Xi’s Coal Pledge Is Climate Followership, Not Leadership
(Bloomberg Opinion) -- As a second act, it doesn’t quite match up to the promise of the original.
At last year’s United Nations General Assembly, Chinese President Xi Jinping promised to reduce his country’s emissions to net zero by 2060 and hit peak pollution by 2030. That was a genuinely striking commitment from a country that had long chafed at pollution controls. At this year’s meeting, he pledged to end the financing of coal-fired power stations overseas. That will have more of an immediate effect — but unlike last year’s announcement, it’s a fait accompli in all but name.
That's because the dwindling pool of countries still prepared to accept Chinese funds to build coal-fired power have been quietly quitting the field for some time, driven as much by the vanishing commercial appeal of solid fuel as by any climate commitments.
This doesn’t diminish the importance of the announcement. Just a few years ago, the idea of an end to new coal plant construction was seen as a provocative, even improbable idea. In 2015, the International Energy Agency expected demand of 5,814 million metric tons for 2020 — already a 500 million ton downgrade from its previous forecast. In practice, it was 5,168 million tons, and is only expected to revive to 5,308 million tons in the wake of the pandemic this year. That pace of decline needs to accelerate dramatically over the next five years, rather than slow to a halt as the IEA currently predicts — but the end of Chinese coal finance will play a major part in that process.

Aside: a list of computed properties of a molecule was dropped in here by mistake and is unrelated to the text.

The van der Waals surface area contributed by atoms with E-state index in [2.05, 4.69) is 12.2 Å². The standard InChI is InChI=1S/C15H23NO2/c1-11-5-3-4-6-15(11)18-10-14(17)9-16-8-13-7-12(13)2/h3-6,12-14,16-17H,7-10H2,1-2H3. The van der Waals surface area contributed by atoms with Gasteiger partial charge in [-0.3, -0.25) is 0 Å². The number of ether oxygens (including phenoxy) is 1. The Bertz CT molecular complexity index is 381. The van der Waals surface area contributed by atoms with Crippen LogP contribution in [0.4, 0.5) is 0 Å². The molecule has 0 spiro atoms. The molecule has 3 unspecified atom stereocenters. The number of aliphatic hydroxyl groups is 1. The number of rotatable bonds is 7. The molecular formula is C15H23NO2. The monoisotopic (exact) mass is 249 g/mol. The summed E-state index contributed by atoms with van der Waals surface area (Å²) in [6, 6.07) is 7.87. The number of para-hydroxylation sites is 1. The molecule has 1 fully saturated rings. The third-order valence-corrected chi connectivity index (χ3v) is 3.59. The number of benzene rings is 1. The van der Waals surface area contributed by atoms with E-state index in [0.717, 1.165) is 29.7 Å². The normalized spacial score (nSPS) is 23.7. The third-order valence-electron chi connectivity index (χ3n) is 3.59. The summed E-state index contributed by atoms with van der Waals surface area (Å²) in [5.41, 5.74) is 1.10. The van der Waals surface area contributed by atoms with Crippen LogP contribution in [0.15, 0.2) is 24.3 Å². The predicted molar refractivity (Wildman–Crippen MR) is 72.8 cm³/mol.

Commercial finance has long since backed away from building new coal-fired power. Rich countries are already turning their thermal boilers into scrap at a furious pace, with nearly a third of the U.S. coal fleet retired since 2011. The remaining growth markets are in emerging economies where private lenders are more reluctant to fund any projects, let alone polluting generators that make little commercial sense and may take decades to pay off their debts.
With the withdrawal over the past year of South Korean and Japanese state financing for such projects, China has been left as the only game in town. Leaving aside one 600-megawatt plant with South African backing in Botswana, all of the 63,115MW of plants under development identified by the Global Coal Public Finance Tracker database depend on those three countries. Only those generators already under construction are likely to ever be switched on, leaving about 40,000 megawatts facing cancellation. That’s equivalent to switching off Germany’s remaining coal fleet at a stroke.